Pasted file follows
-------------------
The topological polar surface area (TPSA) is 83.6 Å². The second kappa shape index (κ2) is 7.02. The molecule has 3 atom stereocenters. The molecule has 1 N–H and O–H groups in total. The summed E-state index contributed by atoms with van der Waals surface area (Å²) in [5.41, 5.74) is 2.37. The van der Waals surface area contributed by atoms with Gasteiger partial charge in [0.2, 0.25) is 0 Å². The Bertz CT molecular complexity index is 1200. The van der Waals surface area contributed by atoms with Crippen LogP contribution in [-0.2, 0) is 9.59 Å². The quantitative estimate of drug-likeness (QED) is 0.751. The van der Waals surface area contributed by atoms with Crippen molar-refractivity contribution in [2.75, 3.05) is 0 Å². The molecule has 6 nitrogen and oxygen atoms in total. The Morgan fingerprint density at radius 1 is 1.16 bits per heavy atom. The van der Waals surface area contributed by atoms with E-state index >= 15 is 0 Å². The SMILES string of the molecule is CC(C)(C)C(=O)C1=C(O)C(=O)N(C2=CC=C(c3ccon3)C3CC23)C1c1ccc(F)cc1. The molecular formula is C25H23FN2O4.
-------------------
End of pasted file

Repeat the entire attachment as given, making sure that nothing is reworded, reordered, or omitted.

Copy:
The topological polar surface area (TPSA) is 83.6 Å². The second kappa shape index (κ2) is 7.02. The molecule has 3 atom stereocenters. The molecule has 1 N–H and O–H groups in total. The summed E-state index contributed by atoms with van der Waals surface area (Å²) in [5.41, 5.74) is 2.37. The van der Waals surface area contributed by atoms with Gasteiger partial charge in [0.2, 0.25) is 0 Å². The Bertz CT molecular complexity index is 1200. The van der Waals surface area contributed by atoms with Crippen LogP contribution in [-0.2, 0) is 9.59 Å². The quantitative estimate of drug-likeness (QED) is 0.751. The van der Waals surface area contributed by atoms with Crippen molar-refractivity contribution in [2.75, 3.05) is 0 Å². The molecule has 6 nitrogen and oxygen atoms in total. The Morgan fingerprint density at radius 1 is 1.16 bits per heavy atom. The van der Waals surface area contributed by atoms with E-state index >= 15 is 0 Å². The SMILES string of the molecule is CC(C)(C)C(=O)C1=C(O)C(=O)N(C2=CC=C(c3ccon3)C3CC23)C1c1ccc(F)cc1. The molecular formula is C25H23FN2O4.